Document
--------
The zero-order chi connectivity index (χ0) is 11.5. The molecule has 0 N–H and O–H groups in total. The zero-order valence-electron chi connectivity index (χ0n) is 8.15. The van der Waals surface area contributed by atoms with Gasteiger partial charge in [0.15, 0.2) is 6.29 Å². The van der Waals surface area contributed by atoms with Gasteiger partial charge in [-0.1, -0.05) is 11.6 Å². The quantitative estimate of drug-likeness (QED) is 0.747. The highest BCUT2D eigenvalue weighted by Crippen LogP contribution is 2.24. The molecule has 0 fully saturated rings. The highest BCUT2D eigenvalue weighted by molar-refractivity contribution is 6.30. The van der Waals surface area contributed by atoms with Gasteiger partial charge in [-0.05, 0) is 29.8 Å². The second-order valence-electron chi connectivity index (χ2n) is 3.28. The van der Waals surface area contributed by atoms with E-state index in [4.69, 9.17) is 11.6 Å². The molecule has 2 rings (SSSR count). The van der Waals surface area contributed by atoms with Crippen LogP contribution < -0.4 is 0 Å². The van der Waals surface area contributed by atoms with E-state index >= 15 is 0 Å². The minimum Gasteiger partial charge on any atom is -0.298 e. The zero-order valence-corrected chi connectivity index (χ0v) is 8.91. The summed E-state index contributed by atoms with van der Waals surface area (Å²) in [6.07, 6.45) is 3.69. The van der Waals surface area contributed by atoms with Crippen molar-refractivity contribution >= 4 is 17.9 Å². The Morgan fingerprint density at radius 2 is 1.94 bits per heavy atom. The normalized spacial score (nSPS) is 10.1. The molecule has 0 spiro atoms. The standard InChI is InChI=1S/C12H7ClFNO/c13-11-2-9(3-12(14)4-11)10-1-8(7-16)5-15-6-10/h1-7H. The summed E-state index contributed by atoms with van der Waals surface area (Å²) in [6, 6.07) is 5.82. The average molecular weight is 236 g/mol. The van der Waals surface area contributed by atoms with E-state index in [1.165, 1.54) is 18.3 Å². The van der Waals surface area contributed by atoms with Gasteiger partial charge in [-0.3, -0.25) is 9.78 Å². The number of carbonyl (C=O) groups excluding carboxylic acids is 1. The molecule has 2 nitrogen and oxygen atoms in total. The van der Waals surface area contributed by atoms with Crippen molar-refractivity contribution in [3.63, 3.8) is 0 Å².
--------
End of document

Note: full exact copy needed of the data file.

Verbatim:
The zero-order chi connectivity index (χ0) is 11.5. The molecule has 0 N–H and O–H groups in total. The zero-order valence-electron chi connectivity index (χ0n) is 8.15. The van der Waals surface area contributed by atoms with Gasteiger partial charge in [0.15, 0.2) is 6.29 Å². The van der Waals surface area contributed by atoms with Gasteiger partial charge in [-0.1, -0.05) is 11.6 Å². The quantitative estimate of drug-likeness (QED) is 0.747. The highest BCUT2D eigenvalue weighted by Crippen LogP contribution is 2.24. The molecule has 0 fully saturated rings. The highest BCUT2D eigenvalue weighted by molar-refractivity contribution is 6.30. The van der Waals surface area contributed by atoms with Gasteiger partial charge in [-0.05, 0) is 29.8 Å². The second-order valence-electron chi connectivity index (χ2n) is 3.28. The van der Waals surface area contributed by atoms with E-state index in [4.69, 9.17) is 11.6 Å². The molecule has 2 rings (SSSR count). The van der Waals surface area contributed by atoms with Crippen LogP contribution < -0.4 is 0 Å². The van der Waals surface area contributed by atoms with E-state index >= 15 is 0 Å². The minimum Gasteiger partial charge on any atom is -0.298 e. The zero-order valence-corrected chi connectivity index (χ0v) is 8.91. The summed E-state index contributed by atoms with van der Waals surface area (Å²) in [6.07, 6.45) is 3.69. The van der Waals surface area contributed by atoms with Crippen molar-refractivity contribution >= 4 is 17.9 Å². The Morgan fingerprint density at radius 2 is 1.94 bits per heavy atom. The normalized spacial score (nSPS) is 10.1. The molecule has 0 spiro atoms. The standard InChI is InChI=1S/C12H7ClFNO/c13-11-2-9(3-12(14)4-11)10-1-8(7-16)5-15-6-10/h1-7H. The summed E-state index contributed by atoms with van der Waals surface area (Å²) in [6, 6.07) is 5.82. The average molecular weight is 236 g/mol. The van der Waals surface area contributed by atoms with E-state index in [1.165, 1.54) is 18.3 Å². The van der Waals surface area contributed by atoms with Gasteiger partial charge in [-0.3, -0.25) is 9.78 Å². The number of carbonyl (C=O) groups excluding carboxylic acids is 1. The molecule has 2 nitrogen and oxygen atoms in total. The van der Waals surface area contributed by atoms with Crippen molar-refractivity contribution in [3.63, 3.8) is 0 Å².